The Prophet's Haj step by step.
The articles in this series quote the detailed Hadith narrated by Jabir ibn Abdullah, describing the pilgrimage of the Prophet (peace be upon him) from the moment he announced his intention to do it. This Hadith provides the basis of most of the rulings concerning the performance of all pilgrimage rituals. We quote the Hadith and add some comments of explanation where necessary.
We learned last week that the Prophet entered into the state of consecration, or ihraam, shortly after leaving Madinah, at the point of meeqat, which is known today as Abyar Ali. We also learned what a woman who is having her period should do if she begins her pilgrimage. We continue with Jabir, the Prophet's companion, as he gives this detailed account of the Prophet's pilgrimage.
"We did not intend to do anything other than the pilgrimage. We knew nothing about the Umrah. When we arrived at the House (i.e. the Kaaba) with the Prophet, he touched the corner (i.e. kissed the Black Stone) then he moved in a jogging movement for three rounds and walked the other four. He then went to Maqam Ibraheem and recited: 'Make the place where Abraham stood as a place of prayer.' He stood with that place (Maqam Ibraheem) between himself and the Kaaba. In his two rak'ahs he read Surah 112, Al-Ikhlas, and Surah 109, Al-Kafiroon. He then returned to the corner (of the Kaaba, where the Black Stone is) and kissed it. He then left through the door nearer to the hill of Al-Safa.
"When he reached Al-Safa, he read: "Safa and Marwah are among the symbols set up by God. Whoever visits the Sacred House for Pilgrimage or Umrah, would do no wrong to walk to and fro between them. He who does good of his own accord shall find that God is most thankful, all-knowing." (2: 158) He also said: "Al-Safa and Al-Marwah are two places which God has made sacred." He went first to Al-Safa and climbed up until he could see the Kaaba. He turned his face toward the qiblah and declared God's oneness and glorified Him. He then said: 'There is no deity other than God. He has no partners. To Him belongs the Kingdom as well as all praise. He is able to do everything. There is no deity other than God. He has fulfilled His promise, given victory to His servant and has defeated the confederate forces on His own.' He also prayed to God. He repeated these phrases three times then descended toward Al-Marwah. When he was at the bottom of the valley (marked nowadays with two green lights) he started jogging. When we were again climbing up, he walked. When he arrived at Al-Marwah, he did there the same as he did at Al-Safa. He finished his sa'ie at Al-Marwah.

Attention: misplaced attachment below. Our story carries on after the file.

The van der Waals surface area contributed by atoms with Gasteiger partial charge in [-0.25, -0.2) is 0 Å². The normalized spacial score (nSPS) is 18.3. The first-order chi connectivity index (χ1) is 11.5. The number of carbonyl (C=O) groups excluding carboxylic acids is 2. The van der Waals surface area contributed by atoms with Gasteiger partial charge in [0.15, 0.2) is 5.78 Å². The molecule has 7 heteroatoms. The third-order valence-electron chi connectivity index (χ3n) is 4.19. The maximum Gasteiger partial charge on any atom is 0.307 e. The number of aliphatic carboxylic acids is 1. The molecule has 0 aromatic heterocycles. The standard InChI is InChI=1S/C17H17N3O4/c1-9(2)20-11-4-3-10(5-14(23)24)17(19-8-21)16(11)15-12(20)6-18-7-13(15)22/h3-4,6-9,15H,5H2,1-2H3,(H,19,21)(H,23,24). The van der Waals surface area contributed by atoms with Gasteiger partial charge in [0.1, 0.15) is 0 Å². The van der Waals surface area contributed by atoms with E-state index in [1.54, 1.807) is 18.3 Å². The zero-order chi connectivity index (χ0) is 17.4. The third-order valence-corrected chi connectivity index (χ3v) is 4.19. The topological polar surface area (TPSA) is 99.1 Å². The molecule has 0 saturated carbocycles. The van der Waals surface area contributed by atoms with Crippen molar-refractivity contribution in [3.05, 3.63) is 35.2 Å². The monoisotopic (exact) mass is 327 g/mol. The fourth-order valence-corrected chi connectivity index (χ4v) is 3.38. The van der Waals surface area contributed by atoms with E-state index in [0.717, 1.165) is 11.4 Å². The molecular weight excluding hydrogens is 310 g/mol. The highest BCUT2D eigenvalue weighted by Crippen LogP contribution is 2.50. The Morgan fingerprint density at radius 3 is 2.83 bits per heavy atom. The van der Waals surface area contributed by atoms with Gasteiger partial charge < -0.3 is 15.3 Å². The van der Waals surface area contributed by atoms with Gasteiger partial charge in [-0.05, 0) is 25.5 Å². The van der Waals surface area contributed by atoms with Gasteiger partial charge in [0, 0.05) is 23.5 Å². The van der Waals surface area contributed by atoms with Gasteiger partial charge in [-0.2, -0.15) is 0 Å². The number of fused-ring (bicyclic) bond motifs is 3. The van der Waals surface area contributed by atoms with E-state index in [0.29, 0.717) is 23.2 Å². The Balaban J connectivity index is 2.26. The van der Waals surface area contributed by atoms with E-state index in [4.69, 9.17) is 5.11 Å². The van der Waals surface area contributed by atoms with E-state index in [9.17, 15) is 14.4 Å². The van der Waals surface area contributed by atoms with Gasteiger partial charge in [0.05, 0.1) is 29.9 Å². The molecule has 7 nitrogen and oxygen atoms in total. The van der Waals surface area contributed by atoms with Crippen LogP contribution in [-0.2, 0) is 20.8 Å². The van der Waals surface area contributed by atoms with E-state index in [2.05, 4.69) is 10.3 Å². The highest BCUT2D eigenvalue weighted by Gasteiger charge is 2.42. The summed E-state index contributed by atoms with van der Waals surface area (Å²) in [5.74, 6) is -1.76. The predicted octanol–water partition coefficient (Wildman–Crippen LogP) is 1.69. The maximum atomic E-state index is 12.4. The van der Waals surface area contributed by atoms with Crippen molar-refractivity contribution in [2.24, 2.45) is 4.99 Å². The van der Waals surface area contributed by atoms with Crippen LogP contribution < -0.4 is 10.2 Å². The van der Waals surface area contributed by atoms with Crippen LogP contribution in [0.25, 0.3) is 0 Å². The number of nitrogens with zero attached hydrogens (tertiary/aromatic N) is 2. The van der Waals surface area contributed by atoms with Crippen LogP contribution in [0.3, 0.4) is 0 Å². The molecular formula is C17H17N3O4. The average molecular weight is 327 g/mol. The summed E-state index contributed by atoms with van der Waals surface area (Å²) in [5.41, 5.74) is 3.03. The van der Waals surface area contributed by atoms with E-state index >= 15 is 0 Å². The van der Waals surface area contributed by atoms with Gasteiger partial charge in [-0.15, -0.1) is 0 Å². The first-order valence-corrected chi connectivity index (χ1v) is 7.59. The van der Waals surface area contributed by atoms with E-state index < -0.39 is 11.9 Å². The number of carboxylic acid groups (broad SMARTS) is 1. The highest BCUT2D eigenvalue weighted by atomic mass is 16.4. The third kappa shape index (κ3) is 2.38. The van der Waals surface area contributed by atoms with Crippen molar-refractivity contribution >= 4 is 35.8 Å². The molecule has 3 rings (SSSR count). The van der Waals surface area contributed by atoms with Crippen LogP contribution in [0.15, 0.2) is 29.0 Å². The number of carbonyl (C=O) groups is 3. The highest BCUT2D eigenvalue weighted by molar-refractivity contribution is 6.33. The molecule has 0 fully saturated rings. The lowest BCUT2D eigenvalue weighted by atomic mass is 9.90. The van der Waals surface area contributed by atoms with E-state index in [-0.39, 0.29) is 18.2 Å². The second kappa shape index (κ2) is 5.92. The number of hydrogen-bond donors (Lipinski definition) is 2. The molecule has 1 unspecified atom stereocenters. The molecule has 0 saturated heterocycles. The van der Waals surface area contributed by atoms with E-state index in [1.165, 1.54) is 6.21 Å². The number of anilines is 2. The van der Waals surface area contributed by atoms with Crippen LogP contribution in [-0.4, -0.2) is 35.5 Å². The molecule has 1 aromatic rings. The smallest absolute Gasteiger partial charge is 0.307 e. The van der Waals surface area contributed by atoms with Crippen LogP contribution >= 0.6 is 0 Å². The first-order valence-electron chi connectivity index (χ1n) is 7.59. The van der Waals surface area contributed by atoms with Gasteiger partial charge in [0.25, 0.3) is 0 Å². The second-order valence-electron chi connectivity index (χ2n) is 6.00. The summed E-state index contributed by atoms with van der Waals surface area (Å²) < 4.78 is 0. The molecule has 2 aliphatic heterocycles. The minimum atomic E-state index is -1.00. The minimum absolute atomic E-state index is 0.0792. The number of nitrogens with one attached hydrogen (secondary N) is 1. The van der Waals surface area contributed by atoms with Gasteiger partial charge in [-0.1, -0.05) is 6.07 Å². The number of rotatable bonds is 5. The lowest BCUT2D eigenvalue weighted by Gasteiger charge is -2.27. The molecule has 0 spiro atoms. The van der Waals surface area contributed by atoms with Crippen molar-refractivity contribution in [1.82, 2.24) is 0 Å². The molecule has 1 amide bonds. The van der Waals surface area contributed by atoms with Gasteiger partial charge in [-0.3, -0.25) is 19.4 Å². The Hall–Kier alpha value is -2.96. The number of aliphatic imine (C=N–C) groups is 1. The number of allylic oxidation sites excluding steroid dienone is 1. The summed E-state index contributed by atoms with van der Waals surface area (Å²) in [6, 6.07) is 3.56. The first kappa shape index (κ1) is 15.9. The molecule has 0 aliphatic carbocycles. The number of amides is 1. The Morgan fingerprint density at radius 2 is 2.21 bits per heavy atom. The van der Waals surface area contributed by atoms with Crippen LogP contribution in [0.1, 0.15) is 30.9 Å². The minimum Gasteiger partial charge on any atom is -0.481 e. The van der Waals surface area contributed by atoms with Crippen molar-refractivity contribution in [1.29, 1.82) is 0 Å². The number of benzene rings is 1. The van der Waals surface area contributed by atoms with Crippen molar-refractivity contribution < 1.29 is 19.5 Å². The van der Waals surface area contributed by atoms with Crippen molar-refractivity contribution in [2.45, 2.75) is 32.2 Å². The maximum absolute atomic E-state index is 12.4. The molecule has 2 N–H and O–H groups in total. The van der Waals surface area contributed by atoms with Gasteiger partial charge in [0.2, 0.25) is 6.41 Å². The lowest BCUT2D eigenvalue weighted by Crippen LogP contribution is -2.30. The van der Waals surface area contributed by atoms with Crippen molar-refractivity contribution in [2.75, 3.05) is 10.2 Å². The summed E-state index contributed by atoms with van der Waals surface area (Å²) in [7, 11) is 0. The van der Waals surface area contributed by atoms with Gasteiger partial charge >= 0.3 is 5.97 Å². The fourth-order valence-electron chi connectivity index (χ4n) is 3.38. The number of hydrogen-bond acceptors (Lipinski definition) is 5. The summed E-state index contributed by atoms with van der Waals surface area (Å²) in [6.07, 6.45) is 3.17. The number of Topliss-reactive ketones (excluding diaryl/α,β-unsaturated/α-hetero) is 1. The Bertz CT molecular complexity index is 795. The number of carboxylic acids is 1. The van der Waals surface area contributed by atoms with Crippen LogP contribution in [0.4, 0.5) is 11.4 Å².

Thus, there is nothing special to be done on the way to Makkah other than repeating the phrases of talbiyah. These make clear that offering the pilgrimage is dedicated to God alone, in response to his order stated in the Qur'an. Purity of faith is emphasized as God's oneness is repeated over and over again. The mention of God's support of His Messenger is a reference to the defeat of the allied forces of unbelievers who tried to annihilate the Muslim community, but they suffered a humiliating defeat without being fought by any human forces.
On arrival in Makkah, a pilgrim should offer the tawaf and the sa'ie. If he is doing his pilgrimage in the ifraad or qiran methods, these count as his tawaf of arrival and the obligatory sa'ie of pilgrimage. Indeed in the case of qiran, it counts for both the pilgrimage and the Umrah. If the pilgrim opts for the tamattu' method, which is the one preferred by the Prophet, these count for his Umrah and he releases himself from consecration immediately after he finishes these duties. We will discuss this further next week, God willing.
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